Category Archives: New York State

Central New England Railway Historical Tours

This is a heads up for those planning to join us for the 2016 segment of the annual bus tour along various portions of the former Central New England Railway.
Our trip will take place on Sunday April 3 starting at Waryas Park in
Poughkeepsie.  There is a parking lot on Water street just across from
the Metro North parking garage. within sight of the Hudson River and the Walkway Bridge. The buses cost less on Sunday and traffic is less at least in the morning. It seems like the weather is better the first weeks of April than March and that is another factor. Please notify your friends so that everyone who wants to go has a chance. The price will be $55 per person again.

This years trip will include the former railroad bridge ( now a Walkway) in Poughkeepsie,

The line from Highland to Maybrook and Campbell Hall.
After lunch one of the stops will be the  restored Hopewell Junction
Depot and Museum. and  the newly built replica of the New Haven Switch Tower ss 196.

Then return to Poughkeepsie. As usual lunch will be
provided.

We have planned this trip to reach as many of the remaining historical spots as our intrepid scouts could locate. In many cases we have had to rely on photographs, new and old, to fill in parts of the puzzle. We hope that you will gain a better understanding
of the part that the railroads played in the history and development of New York. As usual, everybody will get a copy of the 2016 CNE Tour guide book. We have a lot of ground to cover so we will have coffee and buses will roll at 9:00. Try to get there by 8:30 or earlier.

The cost of this year’s tour will be $55.00 per person and payment
should be made out to:
Joseph Mato CNE 2016
Joe Mato
62 Wood RD CNE 2016
Redding, CT 06896
(home): 203 938-9992     e-mail: joemato@sbcglobal.net
Be sure to include your E-Mail address so we can contact you if we need
to. If you don’t have
E-Mail then include your phone number.

Any money that is left after expenses will be used as “seed money” for
next years trip.
As we did last year, we have two buses with 47 seats each. In past years we sold all seats and had a waiting list so don’t wait too long to send in your reservation. Please note that any request for refunds must be received thirty (30) or more days in advance of the tour date. If you can find a replacement to take your bus seat, that’s OK just let us know who it is. We have to know who to let onto the bus when the tour starts.
If you can’t find a replacement then we may have somebody on the waiting list to suggest but we can’t refund money that has already been spent on tour expenses.
Bernie Rudberg
7 Marion Ave.
Wappingers Falls, NY    Phone 845 221-9330
12590-6017       E-Mail Brudberg@optonline.net

We will also post information on our WebSite

Cuomo orders higher security measures on mass transit

New York Gov. Andrew Cuomo last week signed an executive order that gives New Jersey and Connecticut law enforcement jurisdiction on New York’s public transportation services and facilities.

The order is aimed at allowing security and counterterrorism officials in both states to assist New York in ensuring public safety at locations traditionally targeted by terrorists, according to a press release issued by Cuomo’s office.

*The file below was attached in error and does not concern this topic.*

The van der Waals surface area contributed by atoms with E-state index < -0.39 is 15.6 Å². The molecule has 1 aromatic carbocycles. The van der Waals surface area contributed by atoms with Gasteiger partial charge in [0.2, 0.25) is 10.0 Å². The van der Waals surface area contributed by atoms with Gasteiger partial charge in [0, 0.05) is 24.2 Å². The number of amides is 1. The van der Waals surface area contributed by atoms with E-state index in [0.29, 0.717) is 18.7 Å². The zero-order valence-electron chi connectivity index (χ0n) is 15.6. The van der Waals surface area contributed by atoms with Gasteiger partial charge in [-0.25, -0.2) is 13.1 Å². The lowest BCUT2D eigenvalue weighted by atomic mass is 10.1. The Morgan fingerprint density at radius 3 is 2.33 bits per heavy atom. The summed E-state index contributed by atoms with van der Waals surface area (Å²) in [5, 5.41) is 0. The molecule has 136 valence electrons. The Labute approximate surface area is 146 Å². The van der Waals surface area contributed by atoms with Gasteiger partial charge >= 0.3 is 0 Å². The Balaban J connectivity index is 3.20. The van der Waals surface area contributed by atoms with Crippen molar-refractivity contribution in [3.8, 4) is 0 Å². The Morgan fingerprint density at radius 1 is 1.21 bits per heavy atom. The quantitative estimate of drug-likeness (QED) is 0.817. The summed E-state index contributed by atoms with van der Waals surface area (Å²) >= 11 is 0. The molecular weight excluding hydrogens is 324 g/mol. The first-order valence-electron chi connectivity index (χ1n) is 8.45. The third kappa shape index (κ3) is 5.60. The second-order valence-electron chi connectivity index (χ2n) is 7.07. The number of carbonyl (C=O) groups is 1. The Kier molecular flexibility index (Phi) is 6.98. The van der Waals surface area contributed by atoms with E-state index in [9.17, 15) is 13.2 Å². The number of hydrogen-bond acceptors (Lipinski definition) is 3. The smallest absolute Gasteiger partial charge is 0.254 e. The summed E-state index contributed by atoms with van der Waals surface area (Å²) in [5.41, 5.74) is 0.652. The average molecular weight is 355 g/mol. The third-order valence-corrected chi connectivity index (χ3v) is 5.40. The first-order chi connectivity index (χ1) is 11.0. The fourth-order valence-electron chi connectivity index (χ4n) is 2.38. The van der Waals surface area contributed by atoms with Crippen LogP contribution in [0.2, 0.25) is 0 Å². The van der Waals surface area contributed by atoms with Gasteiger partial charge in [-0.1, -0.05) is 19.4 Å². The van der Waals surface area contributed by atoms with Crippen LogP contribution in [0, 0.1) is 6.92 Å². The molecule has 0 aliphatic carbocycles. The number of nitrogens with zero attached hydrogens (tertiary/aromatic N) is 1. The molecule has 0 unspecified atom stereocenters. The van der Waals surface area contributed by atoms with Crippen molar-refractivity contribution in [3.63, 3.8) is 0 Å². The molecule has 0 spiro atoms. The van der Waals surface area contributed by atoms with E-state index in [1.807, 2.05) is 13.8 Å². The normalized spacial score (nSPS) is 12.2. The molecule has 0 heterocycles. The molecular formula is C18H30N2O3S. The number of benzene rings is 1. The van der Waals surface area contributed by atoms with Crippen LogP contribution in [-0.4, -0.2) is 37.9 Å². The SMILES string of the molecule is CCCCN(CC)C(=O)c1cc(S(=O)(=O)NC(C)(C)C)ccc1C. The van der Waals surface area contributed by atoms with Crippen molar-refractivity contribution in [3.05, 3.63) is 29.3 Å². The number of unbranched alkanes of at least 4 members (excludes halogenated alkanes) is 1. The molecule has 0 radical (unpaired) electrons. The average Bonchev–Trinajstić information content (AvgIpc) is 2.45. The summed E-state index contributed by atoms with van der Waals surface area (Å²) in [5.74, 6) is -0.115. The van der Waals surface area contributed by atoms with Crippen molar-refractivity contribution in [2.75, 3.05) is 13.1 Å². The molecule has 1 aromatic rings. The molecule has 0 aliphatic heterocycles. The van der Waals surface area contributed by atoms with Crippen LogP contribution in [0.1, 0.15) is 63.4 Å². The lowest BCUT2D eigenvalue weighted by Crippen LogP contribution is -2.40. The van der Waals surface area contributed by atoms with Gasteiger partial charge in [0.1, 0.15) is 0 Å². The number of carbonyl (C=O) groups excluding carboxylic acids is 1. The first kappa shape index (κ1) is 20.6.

“With the busy holiday season in full swing, we are taking every precaution necessary to mitigate potential terrorist threats and keep people safe,” Cuomo said. “This order gives our partners in New Jersey and Connecticut greater ability to help patrol and protect our mass transit networks. Together we will continue to remain vigilant, and I urge all travelers to stay alert and safe throughout the holidays.”

The holiday season tends to be a time of heightened alert and risk of terror attacks as hundreds of thousands of commuters travel between New York, New Jersey and Connecticut each day via mass transit systems, including inter-state rail, bus and ferry systems.

Increased manpower and overall law enforcement presence will allow governments throughout the region to protect public safety and provide an additional reassurance to commuters, Cuomo’s press release said.

The order was issued on Dec. 8 and will remain in effect for 30 days.

“Black Diamonds To Tidewater” WebSite Revisited

“Found” an old WebSite that is now “archived”. Not updated since 2005, but that does not matter since the railroads it covers are not around anymore anyway.

It is titled:

Black Diamonds to Tidewater

The Old Company’s Lehigh and Central Railroad of New Jersey in the Anthracite Region

If you like the subject, see

Holiday Trains in Action.

The Canadian Pacific Holiday Train came down from  Rouses Point to Kenwood (Albany).  Saturday with shows at Mechanicville and Saratoga. Read more about this train.

ALL ABOARD THE STEAMTOWN HOLIDAY EXPRESS

As the holiday express train rolls into the historic Steamtown site in
Scranton. Carolers and elves are at the ready to help kick off the holiday season for hundreds of people. Read More

Steamtown Holiday Express
Steamtown Holiday Express

 

New York State DOT plots new Amtrak station in Schenectady

The New York State Department of Transportation (NYSDOT) late last week announced plans to build a new Amtrak station in Schenectady, N.Y., to connect travelers to New York City, Niagara Falls and other destinations.

Construction is expected to begin this spring as crews place a new second track between Albany and Schenectady, NYSDOT officials said in a news release.

The double track is aimed at minimizing delays between the two cities and enhancing service all along Amtrak’s Empire Corridor.

Station construction is expected to wrap up in early 2018, NYSDOT officials said.

“A new train station in downtown Schenectady will help further the city’s resurgence and support local revitalization efforts,” said NYSDOT Commissioner Matthew Driscoll.

NYSDOT also issued a pre-bid notice containing contract details for prospective project contractors. Bidding details, including project plans and specifications, will be available in December.

Bid proposals are due in January.

The design of the new Schenectady Station is inspired by the aesthetics and architecture of the city’s former Union Station, which was built on the same site in 1910, NYSDOT officials said. Amtrak will own the new station, which will be slightly larger than the current one.

Additionally, the new station will feature improved accessibility for people with disabilities, a new platform and rehabilitated concourse access, a new elevator, and improved pedestrian and bicycle access.